Table of contents:
- Knowing the Curette Function
- Understanding the Curette Procedure
- Various Risks and Side Effects of Curettage
Curettage is commonly known as a medical procedure performed on women when they have a miscarriage. However, in fact curettage can also be done in other conditions. If you are recommended by a doctor to undergo a curettage, there is some important information about curettage that is important for you to know
A curette is the name of a surgical instrument used to remove tissue from the uterus. This procedure is known as curettage. The curettage or curettage procedure generally takes about 10-15 minutes, and the patient will be under general anesthesia while undergoing the procedure.
Knowing the Curette Function
The following are some conditions or medical needs that require a curettage procedure:
Cureette for Examination
Not only to clean the uterus after a miscarriage, a curettage can also be done to find out the cause of complaints, such as:
- Bleeding outside the menstrual cycle
- Vaginal bleeding that is severe or in larger amounts than usual during menstruation
- Vaginal pain and bleeding during intercourse
- Bleeding after menopause
Curettage can also be done as a follow-up examination when the doctor finds abnormalities in the results of other examinations, such as pap smears and uterine ultrasound.
When a curette is used as part of the diagnosis process, the doctor will collect a sample of tissue from the uterus for examination in the laboratory.The results of this test can be used to diagnose various conditions, such as uterine cancer, uterine polyps, or thickening of the uterine lining.
As an examination procedure, curettage is often combined with hysteroscopy. If abnormalities are found, such as fibroids, tumors, or polyps in the uterus, the doctor may take action to remove these abnormalities in the uterus.
Cureette to handle certain conditions
If the curettage for examination is only done by taking a sample, curettage as a treatment generally aims to remove abnormal tissue in the uterus. Examples are:
- Cleaning the remaining tissue in the uterus to prevent heavy bleeding or For example, after a miscarriage or after an abortion procedure
- Removing polyps on the uterus or cervix (cervix)
- Removing blood clots and tissue in the uterus caused by molar pregnancy or molar pregnancy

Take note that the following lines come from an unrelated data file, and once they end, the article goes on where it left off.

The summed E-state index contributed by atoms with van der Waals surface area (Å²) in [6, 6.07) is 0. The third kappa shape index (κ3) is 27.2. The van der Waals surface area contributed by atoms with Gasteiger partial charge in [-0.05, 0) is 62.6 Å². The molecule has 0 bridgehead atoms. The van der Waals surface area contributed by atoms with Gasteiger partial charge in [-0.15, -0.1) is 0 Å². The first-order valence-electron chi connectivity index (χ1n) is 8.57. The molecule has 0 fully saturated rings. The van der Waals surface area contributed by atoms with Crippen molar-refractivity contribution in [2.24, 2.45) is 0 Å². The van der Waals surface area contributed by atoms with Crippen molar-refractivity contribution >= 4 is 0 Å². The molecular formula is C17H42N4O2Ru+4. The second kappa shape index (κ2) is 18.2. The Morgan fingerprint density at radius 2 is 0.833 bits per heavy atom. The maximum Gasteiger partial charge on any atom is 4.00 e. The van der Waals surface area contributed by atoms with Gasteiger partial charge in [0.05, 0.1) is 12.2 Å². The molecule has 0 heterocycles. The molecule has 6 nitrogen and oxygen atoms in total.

- Cleaning the rest of the placental tissue left behind and attached to the uterus and dealing with excessive bleeding after delivery
- Removal of benign fibroid tumors that form on the uterine wall
Understanding the Curette Procedure
Before performing a curettage, the doctor or midwife will first conduct an examination to confirm the patient's condition and medical history. During the examination, tell the doctor if you:
- Allergy to certain drugs, including anesthetics, antibiotics, or pain relievers
- Pregnant or breastfeeding
- Are taking certain drugs, such as blood thinners
- Has a history of certain diseases, such as blood disorders or blood clotting disorders
If your condition is declared good and can undergo curettage, the doctor may ask you to fast for 6–8 hours before this procedure is performed.While waiting for curettage, you can also ask your doctor about the side effects and risks of curettage that may occur.
Before the curettage process begins, you will be asked to lie down with your legs open and raised. Then, you will be sedated so you don't feel pain. The type of anesthesia you will be given depends on the type of curettage you have and your condition.
After you are sedated, the doctor will insert a speculum into your vagina and clean your cervix using an antiseptic solution. Furthermore, the curettage procedure can be started with the following 2 steps:
This is a cervical dilation process to make the curettage process easier. Dilation is usually done using medication or placing a device called a laminaria that can soften the cervix and make it widen.
After the cervix is opened, the doctor will remove the contents of the uterus using a curette similar to a spoon. A device called a cannula can also be used to suck out any remaining tissue in the uterus.
However, if a curettage is performed for examination purposes, the doctor will only take a small amount of tissue as a sample to be tested in the laboratory.
After the curettage procedure is completed, your condition will be monitored for several hours by a doctor or nurse. This is important to ensure that you are fully recovered from the effects of the anesthetic and to detect any complications, such as heavy bleeding or infection after curettage.
If there are no dangerous side effects or complications, the patient is usually allowed to go home and does not need to be treated. Normally, patients can return to their normal activities after 24 hours post-curettage.
Various Risks and Side Effects of Curettage
Curettage is generally safe to perform. However, just like any other medical procedure, this procedure can also cause side effects. After undergoing curettage, you may feel some side effects, such as:
- Cramping or stomach pain
- Spots or light bleeding in the vagina
- Dizziness, nausea and vomiting, especially if you are under general anesthesia
In certain cases, curettage can also cause more severe side effects or complications, such as:
- Heavy bleeding
- Destruction of the cervix
- Perforation or tear formation in the uterus
- uterine infection
- Formation of scar tissue on the uterine wall (Asherman's syndrome)
If after undergoing curettage you experience fever, severe bleeding that makes you need to change pads every hour, severe abdominal pain, foul-smelling discharge from the vagina, and abdominal cramps for more than 2 days, immediately consult a doctor to get proper treatment.